Buying a home is a great American dream. However, too often first time home buyers (second timers too) save and pay for the purchase, but don't really plan for the ownership.
Home prices have been rising so rapidly that it is not uncommon for the buyer to buy as much home as they possibly can. They might get the Seller to pay for Closing Costs. They might not be able to afford the down payment and therefore purchase utilizing an 80% 1st mortgage and a 20% 2nd and are squeaking by to make the purchase. They count on an increase in housing costs by preparing for the mortgage payment cost over what they were paying for rent. However, what they never seem to plan on is the cost for homeownership.
I have a loan closing today for new homebuyers that fit the above scenario. They don't have extra money, yet now that they are getting ready to move into the home, they find that the Seller didn't clean the carpets or anything else for that matter. Now the Buyers are going to have to pay to have the carpets cleaned. They didn't count on that. The refrigerator is making a noise and if it's giving out, then that will be another expense that wasn't planned on. I remember that my dishwasher gave out two weeks after I moved into my home. There no longer is a Landlord to call to get to pay for such repairs.
Now the expenses fall on the Homeowner.
The roof will not last forever. It will need repair or replacement eventually. Maintenance has to be kept up to keep the property from having undue expenses. I've got wasps making nests on the back of my house. I can go and fight them myself (although I'm afraid of those little pests) or I will have to pay someone to clear them out for me. Painting has to be done sooner or later on a home. The expenses of home ownership go beyond the house payment.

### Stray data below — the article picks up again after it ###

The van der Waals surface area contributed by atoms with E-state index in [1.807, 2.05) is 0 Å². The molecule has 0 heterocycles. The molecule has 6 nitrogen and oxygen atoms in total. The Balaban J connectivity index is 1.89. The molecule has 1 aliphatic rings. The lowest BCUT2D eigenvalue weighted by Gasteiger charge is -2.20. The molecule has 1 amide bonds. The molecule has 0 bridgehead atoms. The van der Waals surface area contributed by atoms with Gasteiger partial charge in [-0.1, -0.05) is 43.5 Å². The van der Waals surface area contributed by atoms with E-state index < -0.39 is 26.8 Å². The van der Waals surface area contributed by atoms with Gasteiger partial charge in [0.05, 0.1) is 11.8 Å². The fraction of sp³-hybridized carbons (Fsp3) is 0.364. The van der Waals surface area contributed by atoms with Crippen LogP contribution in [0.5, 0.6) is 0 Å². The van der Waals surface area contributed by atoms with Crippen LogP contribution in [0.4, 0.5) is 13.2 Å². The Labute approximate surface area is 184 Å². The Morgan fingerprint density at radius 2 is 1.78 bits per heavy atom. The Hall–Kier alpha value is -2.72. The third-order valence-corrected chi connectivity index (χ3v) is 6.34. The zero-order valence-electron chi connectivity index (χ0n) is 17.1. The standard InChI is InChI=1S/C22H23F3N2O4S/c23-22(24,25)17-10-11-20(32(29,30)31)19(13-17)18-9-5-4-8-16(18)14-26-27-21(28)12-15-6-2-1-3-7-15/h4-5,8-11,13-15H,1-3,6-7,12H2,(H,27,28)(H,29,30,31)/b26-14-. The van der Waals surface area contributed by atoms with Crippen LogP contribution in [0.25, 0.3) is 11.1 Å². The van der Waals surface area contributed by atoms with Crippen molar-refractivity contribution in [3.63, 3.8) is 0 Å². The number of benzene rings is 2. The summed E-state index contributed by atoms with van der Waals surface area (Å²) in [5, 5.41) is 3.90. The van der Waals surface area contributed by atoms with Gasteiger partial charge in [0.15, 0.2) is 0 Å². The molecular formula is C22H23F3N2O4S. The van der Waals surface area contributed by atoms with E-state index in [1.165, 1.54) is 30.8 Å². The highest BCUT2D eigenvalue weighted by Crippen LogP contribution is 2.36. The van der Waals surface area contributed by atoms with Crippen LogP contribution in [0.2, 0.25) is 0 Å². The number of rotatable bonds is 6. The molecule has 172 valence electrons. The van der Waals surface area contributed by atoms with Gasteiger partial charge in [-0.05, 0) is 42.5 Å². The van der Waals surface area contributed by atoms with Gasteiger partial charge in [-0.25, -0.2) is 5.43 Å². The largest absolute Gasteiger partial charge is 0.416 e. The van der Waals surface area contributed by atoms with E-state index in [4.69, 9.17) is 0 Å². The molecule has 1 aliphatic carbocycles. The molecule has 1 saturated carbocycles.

So, if you are looking to buy your first home, you should figure out what 1% of the value of your home is, divide that figure by 12 and put that amount away into savings each month to cover the addition expenses that homeowners typically do not prepare for. For example, on a $195,000 valued home, that would be an extra $162.50 per month. From this amount will come the new lawn seed this summer, the flowers that the misses will want to put in the yard, the peg board that will go into the garage for hanging up all the mr.'s tools. When the water heater goes, you will be prepared. Without putting money aside, when those unwelcome expenses come up, they will reek havoc on the family budget.
A little planning ahead for the unforeseen can make all the difference in the world.